How to Create a Benefits Package
September 7, 2007 4:02 PM   Subscribe

How does one develop a benefits package when starting a new business?

I am in the process of writing a business plan for a yoga studio and I would like to have a benefits package (health/dental/paid vacation, etc) How does one go about developing such a package. Are there pre-designed plans available.

Lastly, should benefits even be offered. I read some books awhile back that encouraged employees to work free-lance, be responsible for their own health-care, etc. and ask for what the business wants to offer as benefits to be instead added to salary.
posted by goalyeehah to Work & Money (5 answers total) 2 users marked this as a favorite
 
For small employee groups, employer benefits (if you're going it alone, instead of through some trade association) are generally prohibitively expensive. You can get in touch with benefits consultants (many of whom are really just commercial insurance agencies, but some of whom purport to be paid "consultants" putting your interests first, for a fee). Many "benefits" such as employee discount cards, and trade-outs with other area businesses can cost you little or nothing, through programs run by your local Chamber of Commerce.

Cover your legal liabilities as an employer (workmen's comp, extended liability and casualty coverage, business discontinuity, etc.) before spending money on other employee benefits. After all, being able to continue to offer employment, after an insurable problem, is the best "benefit" you can provide, to most working people. Beyond that, consider employee leasing, through employment agencies, as a road to providing benefits, if you're committed to that.
posted by paulsc at 4:18 PM on September 7, 2007 [1 favorite]


As paulsc says, employee leasing, also known commonly now as co-employment, is a quick and easy way to get a company up an running with a full benefits package and minimum hassle. I've used it on and off (more on than off), for 13 years in my business.

You and your employees are lumped in with all the other employees of the co-employer, which lets them buy coverage on a larger group of people and offer a wider range of benefits. They handle your payroll, tax payments and filing requirements, benefits administration, HR issues, compliance, COBRA admin, and on and on an on.

With most that I'm aware of you'll need a minimum of 5 employees for them to bother looking at the account. You'll pay a percentage of your gross payroll, probably 10% to 20%, to cover FICA, FUTA, SUTA, Work Comp and their administration fee. On top of that you would pay separately for any benefits contributions you want to make. If you talk to a rep, they should be able to give you an idea what comparable businesses are offering, but will typically require that you as the employer contribute at least 50% of the single employee medical cost. Anything beyond that is up to you.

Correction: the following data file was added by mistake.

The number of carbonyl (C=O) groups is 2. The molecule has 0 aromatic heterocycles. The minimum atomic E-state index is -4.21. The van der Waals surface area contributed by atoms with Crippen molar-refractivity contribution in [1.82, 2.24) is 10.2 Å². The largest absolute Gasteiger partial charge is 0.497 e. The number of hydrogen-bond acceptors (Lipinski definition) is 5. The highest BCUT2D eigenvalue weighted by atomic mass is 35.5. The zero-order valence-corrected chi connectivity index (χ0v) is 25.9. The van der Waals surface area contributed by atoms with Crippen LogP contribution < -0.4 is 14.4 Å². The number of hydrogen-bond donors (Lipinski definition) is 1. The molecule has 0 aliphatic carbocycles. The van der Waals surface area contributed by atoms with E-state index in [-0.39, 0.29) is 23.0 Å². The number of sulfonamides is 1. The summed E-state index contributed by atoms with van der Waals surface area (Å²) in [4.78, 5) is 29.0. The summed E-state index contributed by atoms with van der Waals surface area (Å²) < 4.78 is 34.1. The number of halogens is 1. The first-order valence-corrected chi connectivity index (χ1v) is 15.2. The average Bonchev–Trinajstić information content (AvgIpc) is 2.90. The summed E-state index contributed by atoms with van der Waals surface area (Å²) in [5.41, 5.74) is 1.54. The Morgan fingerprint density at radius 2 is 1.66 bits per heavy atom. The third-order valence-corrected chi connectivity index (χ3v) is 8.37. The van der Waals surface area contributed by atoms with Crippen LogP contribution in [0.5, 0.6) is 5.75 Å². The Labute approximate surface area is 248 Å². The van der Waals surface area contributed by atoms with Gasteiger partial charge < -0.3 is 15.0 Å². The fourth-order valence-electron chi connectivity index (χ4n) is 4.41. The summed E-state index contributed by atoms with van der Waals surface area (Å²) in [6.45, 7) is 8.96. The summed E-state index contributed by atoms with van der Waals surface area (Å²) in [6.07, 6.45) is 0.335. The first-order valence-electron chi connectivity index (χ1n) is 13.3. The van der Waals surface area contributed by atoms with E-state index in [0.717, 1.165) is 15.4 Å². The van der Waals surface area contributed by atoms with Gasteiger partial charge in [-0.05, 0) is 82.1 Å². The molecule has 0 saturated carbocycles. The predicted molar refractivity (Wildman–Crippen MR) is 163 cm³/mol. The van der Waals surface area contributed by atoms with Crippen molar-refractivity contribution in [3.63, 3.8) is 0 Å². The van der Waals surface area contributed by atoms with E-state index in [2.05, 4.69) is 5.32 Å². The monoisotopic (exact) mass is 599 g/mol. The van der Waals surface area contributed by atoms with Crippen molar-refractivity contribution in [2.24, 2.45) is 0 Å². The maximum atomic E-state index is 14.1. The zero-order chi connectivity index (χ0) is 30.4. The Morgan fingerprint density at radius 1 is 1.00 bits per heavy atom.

Be forewarned when looking for insurance that your likely employee demographic (females 18-35) is probably one of the most expensive to cover.
posted by JohnYaYa at 6:07 PM on September 7, 2007 [1 favorite]


(Likely employee demographic also being most likely to have babies - thus actually use the plan you've bought for them.)
posted by pomegranate at 4:47 AM on September 8, 2007


I do consulting for a company who provides this kind of service. They're an insurance broker, and they specialize in providing affordable coverage for small businesses. Let me tell you, a harder working group of people I have never seen. They bend over backwards to give good service.

The industry seems to have its stereotypes, but in my experience there's at least one company that's trying to do the right thing.

You appear to possibly be in the Southern California area. This does happen to be where they do business; if you're interested in the idea drop me a line and I'll get you in touch with them.
posted by RikiTikiTavi at 11:16 PM on September 8, 2007


Actually, oddly enough there's a small yoga studio just on a nearby corner (used to be a gas station, oddly enough) that looks like it's doing well--they've only been around maybe 6 months or so. I could always ask them!
posted by RikiTikiTavi at 11:18 PM on September 8, 2007


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